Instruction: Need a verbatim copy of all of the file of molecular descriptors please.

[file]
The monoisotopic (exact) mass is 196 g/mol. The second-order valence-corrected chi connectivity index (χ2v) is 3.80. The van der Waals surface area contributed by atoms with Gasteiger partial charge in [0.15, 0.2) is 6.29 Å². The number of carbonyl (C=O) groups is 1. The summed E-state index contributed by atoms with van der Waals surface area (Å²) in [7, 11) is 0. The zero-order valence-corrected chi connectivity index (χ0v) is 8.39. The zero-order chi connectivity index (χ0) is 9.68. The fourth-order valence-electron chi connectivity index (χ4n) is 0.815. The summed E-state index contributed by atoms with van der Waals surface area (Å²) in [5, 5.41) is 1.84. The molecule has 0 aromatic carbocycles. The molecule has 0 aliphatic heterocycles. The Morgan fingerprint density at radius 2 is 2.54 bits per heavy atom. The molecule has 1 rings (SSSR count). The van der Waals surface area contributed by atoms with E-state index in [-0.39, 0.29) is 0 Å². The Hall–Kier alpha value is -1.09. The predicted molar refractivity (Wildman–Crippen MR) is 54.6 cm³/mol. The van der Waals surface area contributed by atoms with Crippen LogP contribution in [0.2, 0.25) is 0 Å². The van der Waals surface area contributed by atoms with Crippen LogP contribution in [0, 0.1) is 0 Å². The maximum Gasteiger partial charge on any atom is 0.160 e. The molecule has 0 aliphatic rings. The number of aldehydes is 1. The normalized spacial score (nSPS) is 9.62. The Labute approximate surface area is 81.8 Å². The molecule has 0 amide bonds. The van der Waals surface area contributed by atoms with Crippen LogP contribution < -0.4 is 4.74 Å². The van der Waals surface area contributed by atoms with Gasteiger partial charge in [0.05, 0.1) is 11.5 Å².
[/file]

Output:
The monoisotopic (exact) mass is 196 g/mol. The second-order valence-corrected chi connectivity index (χ2v) is 3.80. The van der Waals surface area contributed by atoms with Gasteiger partial charge in [0.15, 0.2) is 6.29 Å². The number of carbonyl (C=O) groups is 1. The summed E-state index contributed by atoms with van der Waals surface area (Å²) in [7, 11) is 0. The zero-order valence-corrected chi connectivity index (χ0v) is 8.39. The zero-order chi connectivity index (χ0) is 9.68. The fourth-order valence-electron chi connectivity index (χ4n) is 0.815. The summed E-state index contributed by atoms with van der Waals surface area (Å²) in [5, 5.41) is 1.84. The molecule has 0 aromatic carbocycles. The molecule has 0 aliphatic heterocycles. The Morgan fingerprint density at radius 2 is 2.54 bits per heavy atom. The molecule has 1 rings (SSSR count). The van der Waals surface area contributed by atoms with E-state index in [-0.39, 0.29) is 0 Å². The Hall–Kier alpha value is -1.09. The predicted molar refractivity (Wildman–Crippen MR) is 54.6 cm³/mol. The van der Waals surface area contributed by atoms with Crippen LogP contribution in [0.2, 0.25) is 0 Å². The van der Waals surface area contributed by atoms with Crippen LogP contribution in [0, 0.1) is 0 Å². The maximum Gasteiger partial charge on any atom is 0.160 e. The molecule has 0 aliphatic rings. The number of aldehydes is 1. The normalized spacial score (nSPS) is 9.62. The Labute approximate surface area is 81.8 Å². The molecule has 0 amide bonds. The van der Waals surface area contributed by atoms with Crippen LogP contribution < -0.4 is 4.74 Å². The van der Waals surface area contributed by atoms with Gasteiger partial charge in [0.05, 0.1) is 11.5 Å².